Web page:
Born in a small Colorado town, Thea Kronborg’s aspirations to be a famed musician makes it difficult for her to fit in. With the reputation of being different and strange, Thea has a challenging time getting along with her siblings and peers, though her mother and Aunt are supportive of her dreams. When Thea’s piano instructor is run out of town over a scandal, Thea takes over his business at age fifteen. She is also forced by her father to play the organ at their church because he believes this new devotion to a job would make her less pious. Despite her new jobs and outlet for her musical ability, Thea feels unsatisfied in Colorado, but when tragedy strikes, she finally gets an opportunity to chase her dreams. After the death of a local conductor that had been enamored by her, Thea inherits enough money to pursue a formal music education in Chicago. During her piano training, and with the help of some of her Chicago friends and mentors, Thea realizes that she has an impressive singing voice. After feeling inspired by a visit to the orchestra, Thea decides to pursue a career as an opera singer. With a new dream and drive, Thea struggles to achieve her goals without compromising her values and independence.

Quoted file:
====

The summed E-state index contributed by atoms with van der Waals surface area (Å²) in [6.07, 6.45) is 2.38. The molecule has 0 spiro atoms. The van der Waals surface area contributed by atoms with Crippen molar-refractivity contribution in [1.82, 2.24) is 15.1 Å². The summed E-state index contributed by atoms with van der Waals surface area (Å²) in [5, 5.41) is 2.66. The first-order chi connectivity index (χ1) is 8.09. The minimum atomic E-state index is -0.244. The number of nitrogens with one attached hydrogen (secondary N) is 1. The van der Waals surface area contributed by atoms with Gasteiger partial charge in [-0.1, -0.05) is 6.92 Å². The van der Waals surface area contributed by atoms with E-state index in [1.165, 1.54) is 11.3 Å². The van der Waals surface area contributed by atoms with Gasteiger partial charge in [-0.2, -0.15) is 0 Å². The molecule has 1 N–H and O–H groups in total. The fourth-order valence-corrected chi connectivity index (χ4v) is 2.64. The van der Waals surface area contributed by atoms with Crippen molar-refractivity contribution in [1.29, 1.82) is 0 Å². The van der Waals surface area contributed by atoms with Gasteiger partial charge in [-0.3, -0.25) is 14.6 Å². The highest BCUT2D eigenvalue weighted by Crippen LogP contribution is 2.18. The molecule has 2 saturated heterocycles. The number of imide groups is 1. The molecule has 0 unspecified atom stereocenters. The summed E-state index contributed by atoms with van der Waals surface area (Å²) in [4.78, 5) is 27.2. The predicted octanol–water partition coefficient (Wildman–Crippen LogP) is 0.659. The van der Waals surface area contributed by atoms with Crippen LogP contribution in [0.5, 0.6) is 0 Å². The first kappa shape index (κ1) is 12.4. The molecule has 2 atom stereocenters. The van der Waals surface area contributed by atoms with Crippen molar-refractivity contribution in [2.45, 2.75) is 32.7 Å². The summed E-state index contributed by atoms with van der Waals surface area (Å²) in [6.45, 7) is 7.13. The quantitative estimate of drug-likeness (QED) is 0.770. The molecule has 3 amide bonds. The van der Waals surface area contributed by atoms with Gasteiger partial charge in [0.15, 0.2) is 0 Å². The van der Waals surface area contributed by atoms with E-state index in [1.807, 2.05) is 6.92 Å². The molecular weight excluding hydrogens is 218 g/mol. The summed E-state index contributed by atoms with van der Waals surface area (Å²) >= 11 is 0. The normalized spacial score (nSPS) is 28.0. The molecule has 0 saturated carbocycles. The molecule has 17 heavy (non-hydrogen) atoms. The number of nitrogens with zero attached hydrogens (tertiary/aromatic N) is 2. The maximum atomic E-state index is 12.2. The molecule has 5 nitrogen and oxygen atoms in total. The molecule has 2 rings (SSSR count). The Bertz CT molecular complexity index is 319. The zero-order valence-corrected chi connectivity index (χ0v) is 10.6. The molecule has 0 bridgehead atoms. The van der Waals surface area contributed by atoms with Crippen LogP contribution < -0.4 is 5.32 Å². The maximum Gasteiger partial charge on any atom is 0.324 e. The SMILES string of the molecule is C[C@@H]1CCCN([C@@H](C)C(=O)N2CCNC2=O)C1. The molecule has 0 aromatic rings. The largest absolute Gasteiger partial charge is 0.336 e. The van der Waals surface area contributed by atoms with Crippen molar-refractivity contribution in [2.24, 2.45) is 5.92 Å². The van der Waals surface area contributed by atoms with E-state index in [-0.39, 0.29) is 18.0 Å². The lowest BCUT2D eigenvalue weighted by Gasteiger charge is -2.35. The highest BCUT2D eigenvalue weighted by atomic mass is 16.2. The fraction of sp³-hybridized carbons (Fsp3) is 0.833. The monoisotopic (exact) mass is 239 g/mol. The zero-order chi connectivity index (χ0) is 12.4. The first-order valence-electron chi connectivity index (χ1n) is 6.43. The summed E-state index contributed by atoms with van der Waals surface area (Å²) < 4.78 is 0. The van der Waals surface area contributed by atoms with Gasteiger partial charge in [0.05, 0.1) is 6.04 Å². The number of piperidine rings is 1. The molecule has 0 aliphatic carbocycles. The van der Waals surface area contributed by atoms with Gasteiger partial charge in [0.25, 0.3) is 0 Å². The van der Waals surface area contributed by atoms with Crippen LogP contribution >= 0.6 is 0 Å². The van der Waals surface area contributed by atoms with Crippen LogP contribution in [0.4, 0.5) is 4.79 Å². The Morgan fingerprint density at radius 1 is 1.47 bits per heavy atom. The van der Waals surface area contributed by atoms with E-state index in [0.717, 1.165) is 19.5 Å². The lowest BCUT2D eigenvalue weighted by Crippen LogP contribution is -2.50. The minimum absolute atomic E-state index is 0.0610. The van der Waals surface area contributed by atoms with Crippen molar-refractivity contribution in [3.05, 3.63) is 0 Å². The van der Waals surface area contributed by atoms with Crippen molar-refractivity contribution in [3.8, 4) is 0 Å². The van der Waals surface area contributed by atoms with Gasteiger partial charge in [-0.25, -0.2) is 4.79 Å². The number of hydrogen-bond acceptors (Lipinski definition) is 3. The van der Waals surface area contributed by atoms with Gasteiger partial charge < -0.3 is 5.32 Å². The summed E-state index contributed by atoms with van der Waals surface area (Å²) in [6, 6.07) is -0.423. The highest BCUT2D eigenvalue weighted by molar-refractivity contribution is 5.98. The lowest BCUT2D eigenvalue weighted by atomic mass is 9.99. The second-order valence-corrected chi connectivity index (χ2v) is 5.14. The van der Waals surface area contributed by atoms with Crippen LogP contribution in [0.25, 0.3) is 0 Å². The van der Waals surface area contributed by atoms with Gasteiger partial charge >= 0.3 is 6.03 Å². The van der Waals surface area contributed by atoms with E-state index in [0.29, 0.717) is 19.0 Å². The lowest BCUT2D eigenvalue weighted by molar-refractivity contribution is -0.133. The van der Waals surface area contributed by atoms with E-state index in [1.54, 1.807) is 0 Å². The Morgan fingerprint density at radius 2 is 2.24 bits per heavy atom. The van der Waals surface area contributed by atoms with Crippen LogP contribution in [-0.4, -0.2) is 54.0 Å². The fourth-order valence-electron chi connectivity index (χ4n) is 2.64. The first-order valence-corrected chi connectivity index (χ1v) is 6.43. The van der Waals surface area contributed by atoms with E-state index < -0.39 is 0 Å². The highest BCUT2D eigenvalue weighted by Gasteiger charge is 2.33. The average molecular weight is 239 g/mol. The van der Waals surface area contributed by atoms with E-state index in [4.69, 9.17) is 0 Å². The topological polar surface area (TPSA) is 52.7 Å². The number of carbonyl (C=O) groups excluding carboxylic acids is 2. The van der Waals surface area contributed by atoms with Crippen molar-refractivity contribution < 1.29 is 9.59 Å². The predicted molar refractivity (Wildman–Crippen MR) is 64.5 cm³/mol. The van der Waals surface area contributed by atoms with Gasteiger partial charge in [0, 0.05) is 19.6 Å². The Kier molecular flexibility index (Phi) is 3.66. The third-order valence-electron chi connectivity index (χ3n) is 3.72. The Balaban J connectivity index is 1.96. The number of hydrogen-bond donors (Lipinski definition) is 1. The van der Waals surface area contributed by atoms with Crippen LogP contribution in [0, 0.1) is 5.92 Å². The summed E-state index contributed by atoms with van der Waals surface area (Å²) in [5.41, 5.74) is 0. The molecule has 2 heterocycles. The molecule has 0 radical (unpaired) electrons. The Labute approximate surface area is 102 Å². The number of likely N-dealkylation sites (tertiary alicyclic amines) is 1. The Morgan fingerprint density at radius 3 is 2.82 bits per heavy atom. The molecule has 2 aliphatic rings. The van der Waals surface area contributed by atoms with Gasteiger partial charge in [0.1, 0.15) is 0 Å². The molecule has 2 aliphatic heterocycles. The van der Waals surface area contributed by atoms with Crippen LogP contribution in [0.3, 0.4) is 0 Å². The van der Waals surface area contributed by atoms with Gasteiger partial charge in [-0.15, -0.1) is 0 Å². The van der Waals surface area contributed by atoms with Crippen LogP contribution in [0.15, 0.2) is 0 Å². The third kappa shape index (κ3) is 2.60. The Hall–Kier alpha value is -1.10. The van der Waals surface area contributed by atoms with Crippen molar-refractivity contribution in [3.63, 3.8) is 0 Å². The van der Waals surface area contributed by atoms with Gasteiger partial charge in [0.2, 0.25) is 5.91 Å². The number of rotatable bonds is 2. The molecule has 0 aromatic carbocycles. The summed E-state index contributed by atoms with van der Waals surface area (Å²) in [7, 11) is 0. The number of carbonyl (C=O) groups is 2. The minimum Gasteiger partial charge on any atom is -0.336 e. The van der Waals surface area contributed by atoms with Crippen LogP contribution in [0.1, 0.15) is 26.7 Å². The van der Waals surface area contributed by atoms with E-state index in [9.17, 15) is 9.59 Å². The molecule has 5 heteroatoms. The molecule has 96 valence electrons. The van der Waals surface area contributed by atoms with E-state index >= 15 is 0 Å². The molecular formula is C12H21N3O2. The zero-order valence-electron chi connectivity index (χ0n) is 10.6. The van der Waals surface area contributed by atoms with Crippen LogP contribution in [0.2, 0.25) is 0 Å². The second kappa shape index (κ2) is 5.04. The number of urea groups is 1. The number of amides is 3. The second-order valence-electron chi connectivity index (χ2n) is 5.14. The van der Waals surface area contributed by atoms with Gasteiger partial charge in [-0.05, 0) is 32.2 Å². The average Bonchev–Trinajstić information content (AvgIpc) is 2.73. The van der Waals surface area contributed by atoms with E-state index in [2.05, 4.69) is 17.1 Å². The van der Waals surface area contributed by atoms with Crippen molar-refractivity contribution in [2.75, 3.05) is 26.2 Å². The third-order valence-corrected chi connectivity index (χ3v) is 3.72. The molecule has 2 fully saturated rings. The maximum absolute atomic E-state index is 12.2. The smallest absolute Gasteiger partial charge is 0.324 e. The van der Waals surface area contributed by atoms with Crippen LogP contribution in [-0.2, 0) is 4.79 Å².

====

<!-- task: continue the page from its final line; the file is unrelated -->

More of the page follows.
Willa Cather’s The Song of the Lark breaks the conventions of its time with the depiction of an independent woman protagonist with aspirations outside of the home. Cather also challenged the typical depiction of small-town country life by presenting realities such as the common uniformity and intolerance sometimes expressed within rural communities. The Song of the Lark remains to be a fascinating look into 19th-century rural life, with an unadulterated view on the journey of an artist.
This edition of The Song of the Lark by Willa Cather is accommodating to a contemporary audience with a modern font and stunning new cover design.